If your home raised baby plants start showing signs of bug infestation, spray with a weak mixture of room temperature water and dish washing detergent. Putting flats in the sunshine and thinning them to allow sun and air in will help with mold and mildew problems.

If you're buying Impatiens or begonias, resist the urge to get the biggest you can find, and stick with those no more than 4 inches tall. Experts say they're likely to be healthier.

ON THE SOAP BOX

MAY 1 IS LAW DAY


Law Day, May 1, is an annual celebration across the U.S. that encourages us to reflect on how the law upholds freedom, justice and equality.

This year's Law Day theme, promoted by the American Bar Association, asks us to think about the role of the Constitution in times of change, particularly in the endeavor to create a "more perfect Union." 

The Constitution's greatness rests in giving us the power to decide how our nation should improve, especially when change presses on our future. Even two centuries after the framers drafted the Constitution, it remains "we the people" who legitimately define freedom, shape justice and build the scaffolding of equality.

As to observing Law Day, some laws are good, some are bad, so we can't just honor all laws, even if we do have to obey them until they are changed. Living under a system of law and order is fine, but in many cases laws in this country have been taken too far, to the point they become ridiculous, and in other cases our president, governors and agencies have substituted administrative rules for laws, and we the people should not allow that to continue happening.

Maybe an appropriate observance of Law Day would be to start a campaign to get rid of some laws that fly in the face of what living in this "land of the free and home of the brave" is supposed to be all about. In many ways we aren't very free any more. In some ways we're not very brave either. It's frightening how many people are afraid to speak out against unfair treatment by one or another of our fine American/Wisconsin government agencies for fear they will be targeted for retaliation.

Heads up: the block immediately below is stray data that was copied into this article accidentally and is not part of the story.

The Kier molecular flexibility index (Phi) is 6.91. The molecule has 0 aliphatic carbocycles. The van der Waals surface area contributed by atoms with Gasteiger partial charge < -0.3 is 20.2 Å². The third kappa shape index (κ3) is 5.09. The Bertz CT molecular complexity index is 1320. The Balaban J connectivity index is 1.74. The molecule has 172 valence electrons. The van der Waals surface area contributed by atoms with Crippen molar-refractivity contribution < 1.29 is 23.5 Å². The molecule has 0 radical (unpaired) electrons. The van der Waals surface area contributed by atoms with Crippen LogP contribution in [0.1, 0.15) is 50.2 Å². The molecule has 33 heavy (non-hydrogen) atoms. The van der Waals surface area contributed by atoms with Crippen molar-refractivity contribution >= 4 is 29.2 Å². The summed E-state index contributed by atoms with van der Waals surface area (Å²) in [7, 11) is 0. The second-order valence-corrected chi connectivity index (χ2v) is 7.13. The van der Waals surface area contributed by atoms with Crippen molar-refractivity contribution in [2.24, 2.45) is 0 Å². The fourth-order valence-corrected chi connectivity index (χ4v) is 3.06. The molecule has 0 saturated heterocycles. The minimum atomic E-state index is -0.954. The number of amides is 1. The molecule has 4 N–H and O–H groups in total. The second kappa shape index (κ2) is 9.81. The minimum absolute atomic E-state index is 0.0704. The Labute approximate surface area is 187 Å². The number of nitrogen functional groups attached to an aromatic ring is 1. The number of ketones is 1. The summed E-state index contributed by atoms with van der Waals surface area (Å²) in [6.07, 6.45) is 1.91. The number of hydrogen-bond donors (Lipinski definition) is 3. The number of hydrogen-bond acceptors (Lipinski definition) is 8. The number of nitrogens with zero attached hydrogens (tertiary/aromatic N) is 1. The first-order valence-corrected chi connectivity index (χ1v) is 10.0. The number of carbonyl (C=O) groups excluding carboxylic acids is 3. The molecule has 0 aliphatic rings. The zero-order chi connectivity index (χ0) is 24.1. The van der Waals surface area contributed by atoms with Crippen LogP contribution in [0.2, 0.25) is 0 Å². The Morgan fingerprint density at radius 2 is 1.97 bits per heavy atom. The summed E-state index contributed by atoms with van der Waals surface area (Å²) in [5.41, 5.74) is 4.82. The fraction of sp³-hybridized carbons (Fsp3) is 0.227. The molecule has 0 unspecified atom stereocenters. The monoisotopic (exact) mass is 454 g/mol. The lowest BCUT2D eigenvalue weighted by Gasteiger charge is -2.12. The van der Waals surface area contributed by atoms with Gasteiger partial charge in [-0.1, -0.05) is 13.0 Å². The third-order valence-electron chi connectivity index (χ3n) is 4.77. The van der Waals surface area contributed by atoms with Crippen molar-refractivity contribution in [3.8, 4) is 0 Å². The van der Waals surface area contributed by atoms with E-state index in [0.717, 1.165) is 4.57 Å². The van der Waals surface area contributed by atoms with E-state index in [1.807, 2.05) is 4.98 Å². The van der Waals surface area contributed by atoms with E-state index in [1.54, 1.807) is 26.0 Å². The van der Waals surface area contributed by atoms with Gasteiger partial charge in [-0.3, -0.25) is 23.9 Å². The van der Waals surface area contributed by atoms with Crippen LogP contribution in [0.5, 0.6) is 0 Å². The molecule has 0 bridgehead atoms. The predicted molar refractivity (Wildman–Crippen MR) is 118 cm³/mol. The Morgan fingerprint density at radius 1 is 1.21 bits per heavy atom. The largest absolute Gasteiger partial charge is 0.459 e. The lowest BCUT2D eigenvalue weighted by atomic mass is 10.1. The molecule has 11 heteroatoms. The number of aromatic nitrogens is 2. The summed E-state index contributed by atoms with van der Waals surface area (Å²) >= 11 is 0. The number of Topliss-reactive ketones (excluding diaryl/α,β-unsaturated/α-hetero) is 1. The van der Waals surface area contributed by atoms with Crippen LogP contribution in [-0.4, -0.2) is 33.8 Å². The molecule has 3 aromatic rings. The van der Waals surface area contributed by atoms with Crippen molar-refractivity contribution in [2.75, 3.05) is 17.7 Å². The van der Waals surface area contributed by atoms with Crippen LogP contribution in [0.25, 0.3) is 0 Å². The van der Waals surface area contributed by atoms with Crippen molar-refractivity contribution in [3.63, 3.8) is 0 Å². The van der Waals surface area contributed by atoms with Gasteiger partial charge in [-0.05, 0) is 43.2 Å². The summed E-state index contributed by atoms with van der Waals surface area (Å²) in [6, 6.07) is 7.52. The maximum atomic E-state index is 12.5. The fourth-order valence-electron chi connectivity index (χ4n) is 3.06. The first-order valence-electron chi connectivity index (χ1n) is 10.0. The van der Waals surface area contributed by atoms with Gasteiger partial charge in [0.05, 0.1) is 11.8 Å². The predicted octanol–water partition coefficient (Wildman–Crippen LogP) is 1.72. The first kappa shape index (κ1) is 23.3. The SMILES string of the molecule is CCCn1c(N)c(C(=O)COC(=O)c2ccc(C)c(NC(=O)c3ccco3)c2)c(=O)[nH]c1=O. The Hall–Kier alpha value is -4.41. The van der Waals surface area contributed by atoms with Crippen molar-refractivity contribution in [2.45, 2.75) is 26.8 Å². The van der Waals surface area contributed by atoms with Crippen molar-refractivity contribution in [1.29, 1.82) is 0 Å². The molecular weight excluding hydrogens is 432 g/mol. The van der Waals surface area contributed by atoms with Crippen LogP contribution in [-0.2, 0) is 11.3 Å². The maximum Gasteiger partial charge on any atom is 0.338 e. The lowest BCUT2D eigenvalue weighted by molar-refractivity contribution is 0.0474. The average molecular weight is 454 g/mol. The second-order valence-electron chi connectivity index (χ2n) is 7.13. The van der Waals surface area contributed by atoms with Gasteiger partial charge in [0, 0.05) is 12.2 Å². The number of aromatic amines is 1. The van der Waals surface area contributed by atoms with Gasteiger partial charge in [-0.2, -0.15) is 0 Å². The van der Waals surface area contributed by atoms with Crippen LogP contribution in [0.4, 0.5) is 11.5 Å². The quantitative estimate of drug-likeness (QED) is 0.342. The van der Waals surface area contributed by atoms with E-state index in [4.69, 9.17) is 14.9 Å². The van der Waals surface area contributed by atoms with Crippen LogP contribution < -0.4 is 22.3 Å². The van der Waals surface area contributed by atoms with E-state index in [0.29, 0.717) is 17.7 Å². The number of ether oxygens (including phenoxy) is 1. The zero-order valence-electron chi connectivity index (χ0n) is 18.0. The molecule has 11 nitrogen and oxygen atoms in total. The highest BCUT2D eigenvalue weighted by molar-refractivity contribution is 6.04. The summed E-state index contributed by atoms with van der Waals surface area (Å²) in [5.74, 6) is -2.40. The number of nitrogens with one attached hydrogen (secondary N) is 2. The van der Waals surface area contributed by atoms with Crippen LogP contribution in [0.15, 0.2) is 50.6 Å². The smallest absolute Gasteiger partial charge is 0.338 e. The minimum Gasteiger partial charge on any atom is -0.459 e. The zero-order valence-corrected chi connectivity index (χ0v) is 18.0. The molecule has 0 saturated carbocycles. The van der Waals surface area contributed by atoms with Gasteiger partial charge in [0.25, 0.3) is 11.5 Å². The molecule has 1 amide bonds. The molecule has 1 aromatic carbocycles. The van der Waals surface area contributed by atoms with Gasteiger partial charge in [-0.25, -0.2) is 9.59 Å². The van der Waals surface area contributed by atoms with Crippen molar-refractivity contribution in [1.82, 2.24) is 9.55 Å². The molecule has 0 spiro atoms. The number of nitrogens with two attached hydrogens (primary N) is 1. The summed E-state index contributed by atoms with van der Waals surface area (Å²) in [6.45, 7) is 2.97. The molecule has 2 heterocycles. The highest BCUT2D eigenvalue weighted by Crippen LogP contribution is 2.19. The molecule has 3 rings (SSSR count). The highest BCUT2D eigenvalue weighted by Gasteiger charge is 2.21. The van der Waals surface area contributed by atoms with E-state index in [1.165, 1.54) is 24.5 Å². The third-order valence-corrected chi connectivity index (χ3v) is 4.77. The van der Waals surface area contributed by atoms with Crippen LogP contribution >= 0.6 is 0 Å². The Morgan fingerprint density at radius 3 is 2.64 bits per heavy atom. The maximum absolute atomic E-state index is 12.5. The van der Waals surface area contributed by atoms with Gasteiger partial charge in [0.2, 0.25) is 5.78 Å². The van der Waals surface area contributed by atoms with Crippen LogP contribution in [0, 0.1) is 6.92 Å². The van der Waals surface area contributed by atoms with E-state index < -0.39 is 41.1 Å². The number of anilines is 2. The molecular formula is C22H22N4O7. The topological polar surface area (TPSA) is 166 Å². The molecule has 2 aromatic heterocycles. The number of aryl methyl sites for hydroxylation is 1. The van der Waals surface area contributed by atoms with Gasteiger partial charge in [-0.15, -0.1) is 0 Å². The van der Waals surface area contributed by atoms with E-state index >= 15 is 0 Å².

Ridiculous and unjust laws (administrative rules are laws) need to be changed, and it's our duty as good citizens to try to change them, so let's all wake up and start smelling the stench of a society that's well on its way to turning sour.

NEW RUSSIAN IN SPACE

Friend who is very unhappy with Russia's President Vladimir Putin and his Ukraine invasion recalls that once upon a time Russia launched "Sputnik" into space. He wonders if right about now the Russian space agency could be talked into launching "Putinik" into the same general area.

SAVING MONEY

Hydrogen peroxide is an inexpensive way to clean and sanitize your home without the odor or caustic effects of alcohol or bleach.

Use hydrogen peroxide to wipe out the inside of your refrigerator and dishwasher. Because it's non-toxic, it's a great option for cleaning appliances you use for food storage or to clean your dishes and cutlery.

Sanitize a grimy sponge with the help of hydrogen peroxide. Combine equal parts peroxide and warm water in a shallow dish, then soak your sponges in the solution for about 10 minutes. Rinse the sponges thoroughly afterward and let them air dry.

Remove baked-on messes from pots and pans by mixing up a paste of hydrogen peroxide and baking soda. Apply the paste generously to the mess you want to remove, then let it sit for a while. Come back later and the baked-on stains will lift right off.

You can also let peroxide help with the laundry.

To remove stains from clothing, curtains, and tablecloths, pretreat them with hydrogen peroxide a little while before you want to toss them into your washer.

Adding one cup of hydrogen peroxide to a regular load of whites makes a great alternative to bleach for whitening and brightening fabrics, especially fabrics that would be damaged by bleach.

ANT KILLER

If ants are invading your home, spray vinegar around doors, appliances, and along other areas where you see them.